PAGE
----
Oraons: The KARAM / KARMA Festival (Part-I)

In the Chotanagpur Plateau Region, among the local tribal people the Karam Festival is celebrated with great pomp and show. For Oraon Tribe, the Karam festival is one of the most important festivals and it holds a very important place in their social and religious life. It is usually celebrated 15 days after the Kunwaar-Shukl-Paksh. After the fixation of the date for the festival, the local population start their preparation; for instance, they start buying the culinary-items to prepare traditional dishes, new clothes for the occasion, etc. Besides, for the Karam-Puja, they buy oil, Sindoor, Daliya, et al. Being a very important community festival of the region, it is celebrated by the entire Oraon and other local Tribal community (s) of the region; now in its modern day re-embodiment, the festivity has spread far and wide, from the rural to the urban ambience, and from Chotanagpur to other parts of our country.
Use of Jawa-Phool (or Jawa-flowers) by the Girls
Nine days prior to the Karam-Festival, the girls from asame village (now from a neighbourhood in an urban areas) after their ablution,they take their food and then assemble to proceed, towards the nearest river orthe other water bodies, where the sand can be found; on the way, they sing and dance on the Karam-songs. After reaching the river, they make the Patall (plate-&-saucer) made up from the leaf of the Sakhua-tree, called Sakhua-Patall; then they fill them with the sands and return back to their homes, on their way-back, they again sing the Karam-songs and dance on it.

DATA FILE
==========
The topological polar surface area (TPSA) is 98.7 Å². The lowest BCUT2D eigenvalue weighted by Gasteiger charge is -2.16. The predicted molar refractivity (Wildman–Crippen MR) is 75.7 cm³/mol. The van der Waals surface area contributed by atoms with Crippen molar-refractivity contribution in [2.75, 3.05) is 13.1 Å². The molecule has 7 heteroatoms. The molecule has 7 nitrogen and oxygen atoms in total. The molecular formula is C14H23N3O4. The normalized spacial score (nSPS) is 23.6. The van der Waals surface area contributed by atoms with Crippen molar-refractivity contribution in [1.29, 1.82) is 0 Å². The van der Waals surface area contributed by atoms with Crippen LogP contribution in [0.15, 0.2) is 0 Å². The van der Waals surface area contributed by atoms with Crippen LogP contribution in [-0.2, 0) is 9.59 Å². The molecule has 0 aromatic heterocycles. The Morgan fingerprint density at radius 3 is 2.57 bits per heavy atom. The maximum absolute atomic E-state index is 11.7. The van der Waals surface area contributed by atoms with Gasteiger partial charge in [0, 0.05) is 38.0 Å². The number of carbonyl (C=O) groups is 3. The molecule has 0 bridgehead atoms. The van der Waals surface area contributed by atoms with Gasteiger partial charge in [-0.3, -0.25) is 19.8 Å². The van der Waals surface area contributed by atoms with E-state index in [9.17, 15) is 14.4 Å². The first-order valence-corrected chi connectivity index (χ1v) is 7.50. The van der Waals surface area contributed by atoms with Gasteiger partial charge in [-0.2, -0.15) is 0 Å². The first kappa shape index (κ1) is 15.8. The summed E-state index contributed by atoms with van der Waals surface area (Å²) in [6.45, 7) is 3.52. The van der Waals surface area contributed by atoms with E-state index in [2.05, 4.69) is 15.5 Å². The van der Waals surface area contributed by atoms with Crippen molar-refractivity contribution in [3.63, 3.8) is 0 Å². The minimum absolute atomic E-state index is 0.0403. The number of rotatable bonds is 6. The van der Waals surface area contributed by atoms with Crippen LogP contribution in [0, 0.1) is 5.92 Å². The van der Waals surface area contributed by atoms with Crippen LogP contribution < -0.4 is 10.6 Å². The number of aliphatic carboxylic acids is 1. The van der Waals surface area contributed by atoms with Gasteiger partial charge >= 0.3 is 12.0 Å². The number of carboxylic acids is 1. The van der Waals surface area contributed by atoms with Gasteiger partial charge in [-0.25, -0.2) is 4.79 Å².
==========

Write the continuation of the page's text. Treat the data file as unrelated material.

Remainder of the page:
Karam-Song in Kurukh language for the occasion goes like this:
O! – Pellar Hi Jawa Punpunn,
Gola Nado Mena Lagi Re,
Bacha Nado Mena Lagi.
Ki! – Pachi Re Baudan Chaal Malaa Nani,
Gola Nado Mena Lagi Re,
Bacha Nado Mena Lagi.
{It means: the Jawa-Phool belonging to Girls, these lumpsof flowers are being eaten by calf, ox, and oxen; when we ask them to step back, they do not listen to us.}
In their homes, they plant the seeds of corn, rice,jau, etc. in the Sakhua-Patall. For the next nine days, they water these with Haldi-Panni (Tumeric-water) and take good care. When these seeds germinate, these germinated seeds are called “Jawa-Phool”.
This religious ritual has unique philosophical significance; as it draws parallel between the 9 months pregnancy among the women and the Jawa-Phool; also it is a way to thank the Almighty Nature and other gods by the Oraon-people for the blessing called “life”.

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